Respondents’ views “I feel strongly that people are better cared for in their own home rather than going into hospital as many become disorientated when out of their own surroundings – as long as carers are given time to do the job when calling on patients living alone.” “ Everyone has different needs. The main thing should be continuity of care with someone that can be contacted when a problem arises, whether in hospital or at home.” “Colin’s GP and mine are very good at co-ordinating our care. Colin’s GP has spoken to other agencies and nurses about his care.”
Care closer to home • There was some support (23.4%) for more care being provided at home or in the community. • Some respondents felt that providing care at home could aid recovery, prolong independence and keep hospital beds free for people who are seriously ill.
Suggestions for improvement • Ensure an efficient and reliable network of care. • Provide contact numbers for and regular visits from named workers. • Improve local transport. • Better communication and co-ordinated care. • More support from GPs and nurses.
Respondents’ views “My husband, who is 90 years old, is my main carer. Without my own transport, access to services is difficult or nearly impossible.” “Social services can do more joined up thinking in organising care at home.” “Communication and contact with the GP when discharged from hospital and support at home for as long as needed are important”
Quality of community provision Quality, ease of access and extent of community based services were important to respondents.
Suggestions for improvements • More frequent and longer home visits from health professionals and home care staff. • Swifter assessment of needs, access to services and equipment, especially following discharge from hospital. • More practical support at home. • More respite care provision. • More on-call support at weekends/evenings. • More support for unpaid carers.
Respondents’ views “I think social services could visit people more and help them, depending on what’s wrong with them and also tell them what special groups can help them.” “Joined up working between doctors, nurses and social services is needed.”
Hospital beds • 50% of respondents felt that there are not enough hospital beds. • Some respondents would prefer to have too many beds, rather than too few. • 50% of respondents supported the idea of closing community beds and providing more care in the community, which would aid recovery and promote independence.
Suggestions for improvements • Better community heath and social care services. • Ensure that hospital beds are available when needed. • Have adequate budget and resources eg staff, to develop and improve community services.
Respondents’ views “The concerns are that beds are not readily available. The worry is that some people are definitely better looked after in hospital. But people with good support at home do better.” “There should be enough beds still available for anyone who needs hospital care, at all times.” “Care outside of hospital is ideal for some, but a growing elderly population means beds will still be needed.”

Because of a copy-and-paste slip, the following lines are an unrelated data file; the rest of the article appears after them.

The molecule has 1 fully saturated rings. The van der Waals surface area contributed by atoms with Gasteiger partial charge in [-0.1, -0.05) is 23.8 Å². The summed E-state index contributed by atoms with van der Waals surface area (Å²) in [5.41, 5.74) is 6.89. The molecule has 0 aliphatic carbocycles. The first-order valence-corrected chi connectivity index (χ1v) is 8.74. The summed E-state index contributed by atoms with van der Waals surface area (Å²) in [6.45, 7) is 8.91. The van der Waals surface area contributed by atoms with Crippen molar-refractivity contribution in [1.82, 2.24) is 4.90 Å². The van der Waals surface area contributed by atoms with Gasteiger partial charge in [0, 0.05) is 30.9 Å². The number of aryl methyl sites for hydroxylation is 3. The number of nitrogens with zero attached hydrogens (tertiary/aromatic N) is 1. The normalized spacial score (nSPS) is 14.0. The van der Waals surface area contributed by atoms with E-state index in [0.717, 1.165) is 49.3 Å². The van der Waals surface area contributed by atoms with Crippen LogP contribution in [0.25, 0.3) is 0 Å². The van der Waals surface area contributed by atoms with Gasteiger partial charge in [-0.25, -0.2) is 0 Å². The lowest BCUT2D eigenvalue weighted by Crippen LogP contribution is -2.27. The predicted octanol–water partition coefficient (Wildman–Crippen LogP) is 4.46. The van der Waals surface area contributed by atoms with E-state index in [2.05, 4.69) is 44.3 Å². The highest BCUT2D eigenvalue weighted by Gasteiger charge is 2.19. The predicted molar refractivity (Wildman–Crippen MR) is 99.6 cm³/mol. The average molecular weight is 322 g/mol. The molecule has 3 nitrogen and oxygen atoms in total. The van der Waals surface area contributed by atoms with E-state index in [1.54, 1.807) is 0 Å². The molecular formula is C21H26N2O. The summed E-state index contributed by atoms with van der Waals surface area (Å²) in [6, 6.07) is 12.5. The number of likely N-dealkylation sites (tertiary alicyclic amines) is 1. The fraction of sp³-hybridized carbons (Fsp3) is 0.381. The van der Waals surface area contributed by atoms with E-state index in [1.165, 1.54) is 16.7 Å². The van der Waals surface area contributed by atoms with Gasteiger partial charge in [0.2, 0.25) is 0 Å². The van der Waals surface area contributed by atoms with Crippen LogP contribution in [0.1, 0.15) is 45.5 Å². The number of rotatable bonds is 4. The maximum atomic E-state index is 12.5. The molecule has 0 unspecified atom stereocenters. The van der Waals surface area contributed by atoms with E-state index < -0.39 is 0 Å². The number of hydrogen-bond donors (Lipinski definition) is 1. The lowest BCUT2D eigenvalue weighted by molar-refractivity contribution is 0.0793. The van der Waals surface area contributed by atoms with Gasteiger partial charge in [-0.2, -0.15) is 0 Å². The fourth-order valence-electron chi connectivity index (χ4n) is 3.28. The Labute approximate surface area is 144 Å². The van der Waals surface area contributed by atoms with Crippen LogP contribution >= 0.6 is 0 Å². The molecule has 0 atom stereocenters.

Other issues • Physiotherapy and Occupational therapy: reduce time taken for assessment and access. • Dementia services: better information for patients and carers and more services • Community hospitals: valued for their proximity to home, relative and friends • Travel: cost and lack of public transport • Investment: greater investment in health and social care services needed. • Care homes: good, local care homes and staff training needed. • Care and Support: reliance on elderly carers • Carers/family: need to keep carers/family informed about health conditions and how to deal with them • Listen to patients and include carers, wherever appropriate.
Why do we need to change? Julie Stevens Commissioning & Delivery Manager South Tees Clinical Commissioning Group
Major progress has been made in improving the performance of the NHS in the past decade
Waiting times for treatment in hospital have fallen dramatically and generally remain stable
The NHS continues to be highly valued by the public Source: Ipsos Mori 2013
The NHS continues to perform well on most indicators when compared to other countries
However, the current health and social care delivery system has failed to keep pace with the needs of an ageing population, the changing burden of disease, and rising patient and public expectations
Fundamental change is needed It is time to ‘think differently’
‘The UK has the second highest rate of premature deaths for which effective clinical interventions exist in 16 high-income nations.’ Source: Nolte and McKee 2011
In Tees life expectancy is lower than the England average. There are inequalities across South of Tees with regard to life expectancy, access to services and deprivation. • Life expectancy is 14.8 years lower for men and 11.3 years lower for women in the most deprived areas of Middlesbrough than in the least deprived areas. In South Tees
There are wide variations in performance and gaps in the quality of care of general practice.
2. Funding Pressures Current spending projections in the NHS suggest significant financial pressures on services for the next 20 years
A significant proportion of patients occupying beds do not need to be in hospital on clinical grounds Source: Goddard et al 2000; Audit Commission 2003
In South Tees • An Independent Survey across South Tees carried out around 18 months’ ago showed that: • 49% of patients in a community bed did not need to be in there and could have been appropriately supported by other services • ?50% of patients in an acute bed did not need to be there